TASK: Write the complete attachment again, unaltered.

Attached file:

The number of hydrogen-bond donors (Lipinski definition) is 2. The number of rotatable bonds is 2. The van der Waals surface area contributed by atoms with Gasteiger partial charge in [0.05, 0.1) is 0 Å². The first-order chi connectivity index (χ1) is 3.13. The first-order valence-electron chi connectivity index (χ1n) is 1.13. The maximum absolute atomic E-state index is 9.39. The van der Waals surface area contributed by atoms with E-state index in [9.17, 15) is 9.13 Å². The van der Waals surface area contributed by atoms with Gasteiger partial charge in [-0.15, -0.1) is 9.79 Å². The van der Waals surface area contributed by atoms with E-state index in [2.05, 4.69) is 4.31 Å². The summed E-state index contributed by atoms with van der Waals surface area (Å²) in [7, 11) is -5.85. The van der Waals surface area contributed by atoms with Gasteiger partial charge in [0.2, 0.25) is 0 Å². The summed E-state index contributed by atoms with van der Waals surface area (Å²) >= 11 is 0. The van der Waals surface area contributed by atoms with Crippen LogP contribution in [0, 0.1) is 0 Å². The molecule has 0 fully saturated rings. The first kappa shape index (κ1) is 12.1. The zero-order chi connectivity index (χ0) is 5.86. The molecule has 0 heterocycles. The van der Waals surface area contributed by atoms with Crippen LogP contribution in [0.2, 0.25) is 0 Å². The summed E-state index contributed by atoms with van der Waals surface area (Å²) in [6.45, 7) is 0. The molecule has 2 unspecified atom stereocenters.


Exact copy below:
The number of hydrogen-bond donors (Lipinski definition) is 2. The number of rotatable bonds is 2. The van der Waals surface area contributed by atoms with Gasteiger partial charge in [0.05, 0.1) is 0 Å². The first-order chi connectivity index (χ1) is 3.13. The first-order valence-electron chi connectivity index (χ1n) is 1.13. The maximum absolute atomic E-state index is 9.39. The van der Waals surface area contributed by atoms with E-state index in [9.17, 15) is 9.13 Å². The van der Waals surface area contributed by atoms with Gasteiger partial charge in [-0.15, -0.1) is 9.79 Å². The van der Waals surface area contributed by atoms with E-state index in [2.05, 4.69) is 4.31 Å². The summed E-state index contributed by atoms with van der Waals surface area (Å²) in [7, 11) is -5.85. The van der Waals surface area contributed by atoms with Gasteiger partial charge in [0.2, 0.25) is 0 Å². The summed E-state index contributed by atoms with van der Waals surface area (Å²) >= 11 is 0. The van der Waals surface area contributed by atoms with Crippen LogP contribution in [0, 0.1) is 0 Å². The molecule has 0 fully saturated rings. The first kappa shape index (κ1) is 12.1. The zero-order chi connectivity index (χ0) is 5.86. The molecule has 0 heterocycles. The van der Waals surface area contributed by atoms with Crippen LogP contribution in [0.2, 0.25) is 0 Å². The summed E-state index contributed by atoms with van der Waals surface area (Å²) in [6.45, 7) is 0. The molecule has 2 unspecified atom stereocenters.